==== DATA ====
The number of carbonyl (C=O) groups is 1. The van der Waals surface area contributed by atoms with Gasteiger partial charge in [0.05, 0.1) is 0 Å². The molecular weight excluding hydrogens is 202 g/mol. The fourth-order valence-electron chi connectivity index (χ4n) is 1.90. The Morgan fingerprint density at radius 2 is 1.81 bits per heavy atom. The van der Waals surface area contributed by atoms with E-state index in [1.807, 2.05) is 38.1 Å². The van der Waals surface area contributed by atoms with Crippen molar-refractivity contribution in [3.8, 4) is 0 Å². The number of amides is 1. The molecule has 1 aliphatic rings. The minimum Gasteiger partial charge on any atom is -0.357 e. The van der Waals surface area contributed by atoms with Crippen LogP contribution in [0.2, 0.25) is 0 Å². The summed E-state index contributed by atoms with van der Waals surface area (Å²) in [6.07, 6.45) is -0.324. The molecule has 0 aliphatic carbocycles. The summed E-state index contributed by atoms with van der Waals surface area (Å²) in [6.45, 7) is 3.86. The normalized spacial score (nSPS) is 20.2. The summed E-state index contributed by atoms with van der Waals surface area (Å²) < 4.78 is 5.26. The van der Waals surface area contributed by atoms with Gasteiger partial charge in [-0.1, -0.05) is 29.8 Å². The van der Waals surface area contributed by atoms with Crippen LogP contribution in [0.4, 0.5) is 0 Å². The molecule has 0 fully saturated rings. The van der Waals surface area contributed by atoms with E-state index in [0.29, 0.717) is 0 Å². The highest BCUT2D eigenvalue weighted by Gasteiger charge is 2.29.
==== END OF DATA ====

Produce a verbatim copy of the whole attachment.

The number of carbonyl (C=O) groups is 1. The van der Waals surface area contributed by atoms with Gasteiger partial charge in [0.05, 0.1) is 0 Å². The molecular weight excluding hydrogens is 202 g/mol. The fourth-order valence-electron chi connectivity index (χ4n) is 1.90. The Morgan fingerprint density at radius 2 is 1.81 bits per heavy atom. The van der Waals surface area contributed by atoms with E-state index in [1.807, 2.05) is 38.1 Å². The van der Waals surface area contributed by atoms with Crippen molar-refractivity contribution in [3.8, 4) is 0 Å². The number of amides is 1. The molecule has 1 aliphatic rings. The minimum Gasteiger partial charge on any atom is -0.357 e. The van der Waals surface area contributed by atoms with Crippen LogP contribution in [0.2, 0.25) is 0 Å². The summed E-state index contributed by atoms with van der Waals surface area (Å²) in [6.07, 6.45) is -0.324. The molecule has 0 aliphatic carbocycles. The summed E-state index contributed by atoms with van der Waals surface area (Å²) in [6.45, 7) is 3.86. The normalized spacial score (nSPS) is 20.2. The summed E-state index contributed by atoms with van der Waals surface area (Å²) < 4.78 is 5.26. The van der Waals surface area contributed by atoms with Gasteiger partial charge in [-0.1, -0.05) is 29.8 Å². The van der Waals surface area contributed by atoms with Crippen LogP contribution in [0.4, 0.5) is 0 Å². The molecule has 0 fully saturated rings. The van der Waals surface area contributed by atoms with E-state index in [0.29, 0.717) is 0 Å². The highest BCUT2D eigenvalue weighted by Gasteiger charge is 2.29.